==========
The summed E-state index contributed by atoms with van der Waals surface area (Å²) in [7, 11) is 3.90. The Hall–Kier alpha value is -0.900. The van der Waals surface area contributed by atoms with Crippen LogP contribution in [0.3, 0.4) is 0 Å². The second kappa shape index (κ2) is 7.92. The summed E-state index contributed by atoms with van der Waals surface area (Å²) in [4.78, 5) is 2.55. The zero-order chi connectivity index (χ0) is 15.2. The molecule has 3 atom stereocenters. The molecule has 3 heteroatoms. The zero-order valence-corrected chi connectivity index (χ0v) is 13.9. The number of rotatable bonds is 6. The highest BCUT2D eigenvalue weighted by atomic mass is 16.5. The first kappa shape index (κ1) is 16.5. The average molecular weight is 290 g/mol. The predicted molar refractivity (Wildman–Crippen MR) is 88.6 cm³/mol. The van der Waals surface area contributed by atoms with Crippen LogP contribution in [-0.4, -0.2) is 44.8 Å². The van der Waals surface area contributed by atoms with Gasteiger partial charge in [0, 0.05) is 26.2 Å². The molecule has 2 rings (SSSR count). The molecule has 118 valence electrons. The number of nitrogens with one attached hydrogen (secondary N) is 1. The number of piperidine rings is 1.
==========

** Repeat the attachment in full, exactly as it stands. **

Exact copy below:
The summed E-state index contributed by atoms with van der Waals surface area (Å²) in [7, 11) is 3.90. The Hall–Kier alpha value is -0.900. The van der Waals surface area contributed by atoms with Crippen LogP contribution in [0.3, 0.4) is 0 Å². The second kappa shape index (κ2) is 7.92. The summed E-state index contributed by atoms with van der Waals surface area (Å²) in [4.78, 5) is 2.55. The zero-order chi connectivity index (χ0) is 15.2. The molecule has 3 atom stereocenters. The molecule has 3 heteroatoms. The zero-order valence-corrected chi connectivity index (χ0v) is 13.9. The number of rotatable bonds is 6. The highest BCUT2D eigenvalue weighted by atomic mass is 16.5. The first kappa shape index (κ1) is 16.5. The average molecular weight is 290 g/mol. The predicted molar refractivity (Wildman–Crippen MR) is 88.6 cm³/mol. The van der Waals surface area contributed by atoms with Crippen LogP contribution in [-0.4, -0.2) is 44.8 Å². The van der Waals surface area contributed by atoms with Gasteiger partial charge in [0, 0.05) is 26.2 Å². The molecule has 2 rings (SSSR count). The molecule has 118 valence electrons. The number of nitrogens with one attached hydrogen (secondary N) is 1. The number of piperidine rings is 1.